Working towards a more open, equitable data ecosystem for charities


**NPC** is funding and partnering with a project team to understand the data ecosystem around charities between now and February 2022 as part of their **Open Philanthropy** strand. Within that strand, this piece of work is aiming to highlight where funding should be focused to support better, more open and equitable use of data from, about or within the charity sector.

This work is just getting underway with a small project team led by **Tom Watson** from The Good Ship. The team also currently comprises David Kane, Mor Rubinstein and Tom French. Our intention is to centre this on existing / potential use cases and data interactions to establish typologies within them, their prevalence and what support should be resourced (and for/by whom).

In this joint blog from the project team, we set out our understanding of the work, why we think it’s important and some of the things we will focusing in on. We’re also after your input too, so please see the form at the bottom of this page…

Setting the scene for this work

Charities of all shapes and sizes provide, produce and use data. Sometimes they are required to by others — i.e. they have to do it. Sometimes it is because it helps them achieve their mission better — i.e they want to do it.

When a charity uses data (their own or others’) or provides their own data to another organisation — for example, for regulatory, funding or project purposes — a relationship is formed with that organisation for a particular use of the data. But that doesn’t mean that it’s the only and final use of those data…

The organisation receiving the data may be receiving similar data from other charities too. By combining these data from multiple sources, the organisation essentially creates a new data set. This new data set can be the starting point of a new relationship with another organisation for a different purpose/use. And so on. Here’s one of many potential examples…

An example of a simple one-to-one relationship that, when aggregated, leads to more complex relationships and purposes.

All of these different ways the data are used are valuable to the sector as a whole, in terms of how organisations operate within it, how it’s described (by itself and others) and how others know the impact it’s having. They also benefit society in a broader sense as it can help to allocate resources — funding or otherwise — based on an understanding of who’s doing what and where.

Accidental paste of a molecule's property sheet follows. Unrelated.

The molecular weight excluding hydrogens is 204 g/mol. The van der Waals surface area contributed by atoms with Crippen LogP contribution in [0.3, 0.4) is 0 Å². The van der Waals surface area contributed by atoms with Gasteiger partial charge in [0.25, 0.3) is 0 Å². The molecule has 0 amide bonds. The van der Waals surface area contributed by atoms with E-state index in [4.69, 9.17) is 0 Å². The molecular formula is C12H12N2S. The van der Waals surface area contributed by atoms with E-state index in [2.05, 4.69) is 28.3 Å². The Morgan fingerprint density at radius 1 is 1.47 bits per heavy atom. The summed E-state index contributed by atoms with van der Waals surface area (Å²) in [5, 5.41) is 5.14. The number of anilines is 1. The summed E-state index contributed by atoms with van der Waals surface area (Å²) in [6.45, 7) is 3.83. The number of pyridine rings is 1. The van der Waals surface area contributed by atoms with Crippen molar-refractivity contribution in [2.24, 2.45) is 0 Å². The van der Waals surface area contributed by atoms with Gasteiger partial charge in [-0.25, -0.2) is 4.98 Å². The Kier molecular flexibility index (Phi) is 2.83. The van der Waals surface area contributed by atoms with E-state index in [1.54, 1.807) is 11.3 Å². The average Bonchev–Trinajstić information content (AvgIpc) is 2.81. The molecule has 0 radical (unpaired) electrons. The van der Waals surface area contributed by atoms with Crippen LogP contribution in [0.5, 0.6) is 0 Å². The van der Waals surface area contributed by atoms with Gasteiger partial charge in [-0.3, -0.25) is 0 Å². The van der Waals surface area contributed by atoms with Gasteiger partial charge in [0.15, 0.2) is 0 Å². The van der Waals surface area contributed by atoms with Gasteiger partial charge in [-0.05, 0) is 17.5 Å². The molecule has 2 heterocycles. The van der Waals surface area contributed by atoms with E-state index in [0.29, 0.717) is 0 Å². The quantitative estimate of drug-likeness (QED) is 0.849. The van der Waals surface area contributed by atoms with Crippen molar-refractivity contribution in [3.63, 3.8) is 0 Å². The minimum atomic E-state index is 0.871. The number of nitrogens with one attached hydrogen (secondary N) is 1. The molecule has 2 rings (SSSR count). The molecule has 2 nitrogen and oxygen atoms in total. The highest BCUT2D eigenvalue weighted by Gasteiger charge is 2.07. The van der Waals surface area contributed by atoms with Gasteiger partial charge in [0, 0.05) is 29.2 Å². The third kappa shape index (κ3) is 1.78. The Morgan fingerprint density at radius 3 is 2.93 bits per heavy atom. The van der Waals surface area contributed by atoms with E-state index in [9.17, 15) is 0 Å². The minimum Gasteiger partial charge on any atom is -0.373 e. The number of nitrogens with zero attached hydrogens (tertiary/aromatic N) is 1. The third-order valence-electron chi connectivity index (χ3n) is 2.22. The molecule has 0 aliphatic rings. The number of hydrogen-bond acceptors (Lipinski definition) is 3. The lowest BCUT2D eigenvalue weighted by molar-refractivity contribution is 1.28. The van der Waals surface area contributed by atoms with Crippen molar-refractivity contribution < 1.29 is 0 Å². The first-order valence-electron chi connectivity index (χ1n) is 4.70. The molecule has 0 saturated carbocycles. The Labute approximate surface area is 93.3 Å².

The relationships, purposes and their benefits aren’t restricted to data which originate from charities alone either. Data from other sources, such as local and national government, can be the basis for relationships to form between organisations in the sector around a particular purpose(s) too.

What are we trying to understand?

There are a number of challenges for the sector and others in realising the maximum benefit of these relationships. These include, but are not limited to:

Not all relationships and purposes are visible to everyone.

  • This, where appropriate, prevents others from re-purposing the data at the aggregate level for new uses.
  • It also increases the likelihood of disparate, duplicate and incompatible approaches to data emerging in isolation.

Not all data relationships are reciprocal.

  • This may introduce or exacerbate power dynamics that, in turn, foster inequality or inequity.
  • This may lead to a weaker than possible data ecosystem.
  • This may be symptomatic of concerns around data sharing and protection.

Not all relationships are as effective or efficient as others at making the data use as valuable as possible.

  • The purposes and benefits for an organisation’s data that happen a few relationships away from the provider of the data are not always communicated back to them.